- Greg Monroe to visit with Lakers, Blazers during free agency
- Matt Kemp hitting leadoff as Padres shake things up vs. Giants
- Padres promote Pat Murphy for remainder of the season
- Clippers acquire Lance Stephenson for Matt Barnes, Spencer Hawes
- Bud Black fired by Padres after nine seasons
- 3 takeaways from Seattle Seahawks OTAs
- Stephen Curry goes cold as Warriors fall to Cavs in OT, 95-93
- San Diego State, USD agree to basketball game at Petco Park, add four years to contract
- LeBron James’ 44 not enough as Warriors top Cavs in OT, 108-100
- Padres top Mets, 7-2, as Yonder Alonso returns in style
Lakers: Was Dwight Howard’s decision to leave good for LA?
- Updated: November 8, 2013
The Los Angeles Lakers on Thursday night faced their former center Dwight Howard and the Houston Rockets for the first time since the 27-year-old opted this offseason to sign with the Rockets on a four-year, $88 million deal.
As for the game, the Lakers were able to pull out a 99-98 win over Houston in the final seconds on a 3-pointer by Steve Blake over Howard. It was an encouraging sign that the Lakers were able to scrap out the victory for two reasons. One, they were able to get their first road win of the year after suffering 20-point losses in both of their first two road games against the Golden State Warriors and Dallas Mavericks, and two, they were able to defeat a team that is considered a Western Conference contender without their superstar Kobe Bryant.
The Lakers displayed great balance offensively in Thursday’s game. Six players scored in double figures, including three players off the NBA’s highest scoring bench. Jodie Meeks 18 points (5-of-7 3-point range), Wesley Johnson’s 16, and Jordan Farmar chipped in 11.
What the Lakers did Thursday night was a great team performance, but what was more of the story of the game was the performance of Howard. The 27-year-old scored 15 points on 5-of-10 shooting from the field including going 5-of-16 from the free throw line with 14 rebounds in 37 minutes played.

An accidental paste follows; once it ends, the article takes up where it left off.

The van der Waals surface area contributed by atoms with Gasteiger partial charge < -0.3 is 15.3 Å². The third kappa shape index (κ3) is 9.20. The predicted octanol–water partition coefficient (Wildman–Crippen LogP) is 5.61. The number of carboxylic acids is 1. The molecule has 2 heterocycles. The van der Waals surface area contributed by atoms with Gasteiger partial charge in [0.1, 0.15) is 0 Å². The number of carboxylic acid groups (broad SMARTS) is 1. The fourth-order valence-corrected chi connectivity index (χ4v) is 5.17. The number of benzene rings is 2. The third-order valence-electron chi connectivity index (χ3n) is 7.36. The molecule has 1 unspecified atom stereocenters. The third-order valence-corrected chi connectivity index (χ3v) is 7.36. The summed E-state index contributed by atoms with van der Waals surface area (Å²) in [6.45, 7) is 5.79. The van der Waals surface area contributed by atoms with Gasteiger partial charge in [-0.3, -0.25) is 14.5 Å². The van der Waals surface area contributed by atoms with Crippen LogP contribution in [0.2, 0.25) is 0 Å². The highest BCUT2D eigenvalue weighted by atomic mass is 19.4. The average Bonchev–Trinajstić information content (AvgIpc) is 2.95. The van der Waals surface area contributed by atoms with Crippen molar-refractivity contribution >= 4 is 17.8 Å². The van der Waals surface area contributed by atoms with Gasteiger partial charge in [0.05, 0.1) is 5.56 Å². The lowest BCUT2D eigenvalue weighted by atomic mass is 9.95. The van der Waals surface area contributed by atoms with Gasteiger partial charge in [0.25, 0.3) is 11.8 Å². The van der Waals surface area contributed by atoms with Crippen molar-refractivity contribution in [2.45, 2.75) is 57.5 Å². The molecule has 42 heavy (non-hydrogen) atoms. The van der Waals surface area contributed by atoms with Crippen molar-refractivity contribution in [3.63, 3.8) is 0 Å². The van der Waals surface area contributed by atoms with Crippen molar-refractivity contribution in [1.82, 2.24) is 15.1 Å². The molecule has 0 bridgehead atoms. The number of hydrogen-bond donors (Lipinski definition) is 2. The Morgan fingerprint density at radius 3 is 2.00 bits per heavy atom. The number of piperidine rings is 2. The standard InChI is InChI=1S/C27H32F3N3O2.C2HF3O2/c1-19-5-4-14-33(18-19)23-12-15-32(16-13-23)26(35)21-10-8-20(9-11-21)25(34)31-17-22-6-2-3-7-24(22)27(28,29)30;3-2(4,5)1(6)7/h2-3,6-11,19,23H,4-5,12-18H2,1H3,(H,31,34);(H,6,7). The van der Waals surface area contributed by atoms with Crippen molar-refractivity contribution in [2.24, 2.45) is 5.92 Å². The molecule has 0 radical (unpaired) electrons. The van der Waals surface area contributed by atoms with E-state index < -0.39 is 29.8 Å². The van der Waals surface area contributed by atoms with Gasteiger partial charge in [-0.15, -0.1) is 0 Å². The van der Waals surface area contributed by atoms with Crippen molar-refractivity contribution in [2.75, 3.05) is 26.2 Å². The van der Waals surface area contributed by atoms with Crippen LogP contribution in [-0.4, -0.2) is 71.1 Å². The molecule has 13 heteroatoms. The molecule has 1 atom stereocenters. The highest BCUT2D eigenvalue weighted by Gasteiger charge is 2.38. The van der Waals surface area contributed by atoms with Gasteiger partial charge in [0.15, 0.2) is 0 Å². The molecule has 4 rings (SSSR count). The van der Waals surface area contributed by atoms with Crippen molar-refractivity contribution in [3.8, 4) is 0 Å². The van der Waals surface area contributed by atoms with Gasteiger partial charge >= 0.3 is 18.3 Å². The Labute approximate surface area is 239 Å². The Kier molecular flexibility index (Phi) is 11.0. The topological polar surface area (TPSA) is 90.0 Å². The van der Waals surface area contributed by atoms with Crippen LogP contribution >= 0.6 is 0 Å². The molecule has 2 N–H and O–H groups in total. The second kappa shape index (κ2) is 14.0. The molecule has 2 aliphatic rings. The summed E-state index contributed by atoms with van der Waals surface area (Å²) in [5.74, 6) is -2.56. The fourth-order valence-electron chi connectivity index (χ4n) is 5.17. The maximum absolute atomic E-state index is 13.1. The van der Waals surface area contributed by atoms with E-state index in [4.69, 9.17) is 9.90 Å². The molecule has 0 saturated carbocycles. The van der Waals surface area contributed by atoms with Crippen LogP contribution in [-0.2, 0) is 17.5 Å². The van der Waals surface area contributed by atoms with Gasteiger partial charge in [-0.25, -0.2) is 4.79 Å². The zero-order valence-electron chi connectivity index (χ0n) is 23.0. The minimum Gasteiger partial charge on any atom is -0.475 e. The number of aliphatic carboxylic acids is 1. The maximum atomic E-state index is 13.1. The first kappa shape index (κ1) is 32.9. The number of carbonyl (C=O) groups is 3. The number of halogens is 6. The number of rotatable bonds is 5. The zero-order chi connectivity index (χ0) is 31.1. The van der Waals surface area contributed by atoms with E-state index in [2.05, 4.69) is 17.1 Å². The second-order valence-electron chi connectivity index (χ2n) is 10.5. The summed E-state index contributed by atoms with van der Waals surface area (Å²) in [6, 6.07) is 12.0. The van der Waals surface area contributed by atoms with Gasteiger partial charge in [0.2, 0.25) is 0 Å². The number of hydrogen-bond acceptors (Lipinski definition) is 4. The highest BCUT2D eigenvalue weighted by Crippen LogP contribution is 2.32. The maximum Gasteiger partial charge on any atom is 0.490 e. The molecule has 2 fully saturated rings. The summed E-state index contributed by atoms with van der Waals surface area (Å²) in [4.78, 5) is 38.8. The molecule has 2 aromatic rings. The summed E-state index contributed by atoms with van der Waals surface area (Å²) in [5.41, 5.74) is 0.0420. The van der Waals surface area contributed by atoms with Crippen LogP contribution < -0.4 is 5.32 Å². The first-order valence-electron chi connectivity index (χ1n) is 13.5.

Although Howard did log 37 minutes on the floor, he did not contribute much outside of a dunk in the Rockets crucial 15-3 run that trimmed the Lakers lead to 74-72 with three minutes left in the third quarter. He instead picked up his fourth foul with a little over a minute left in the third quarter and did not reenter the game until just under six minutes to play in the fourth quarter.
When Howard took the floor in the fourth quarter he was detrimental to the Rockets chances of winning in a game that they trailed by as much as 17 points. In the final five minutes of the game, Howard committed one turnover, grabbed one rebound, and was 4-of-10 from the free throw line including missing 5-of-6 attempts in his last three trips to the charity strip.
The Lakers employed the Hack-A-Howard strategy late in the game, which became familiar to the team last season as opponents took advantage of Howard’s poor free throwing shooting. On Thursday, that strategy worked out for Mike D’Antoni‘s team as Howard missed arguably the two biggest free throw attempts with under 30 seconds left in the game that consequentially allowed the Lakers to take advantage of a chance to win the game on a 3-pointer from Blake with just seconds remaining.
What Howard displayed on the court Thursday was something that Lakers’ fans saw all last year, and that was the fact he does not have that killer’s instinct or desire to be a dominant force on offense. He simply does not have that type of mentality, as he is more of a fun-loving type of player.
His performance on Thursday indicated that he did not have any extra motivation to beat the Lakers, which was the organization he supposedly spent one unhappy year with under head coach Mike D’Antoni, who ran an offense that did not suit his game, and had a rocky relationship with his teammates, in particular Bryant.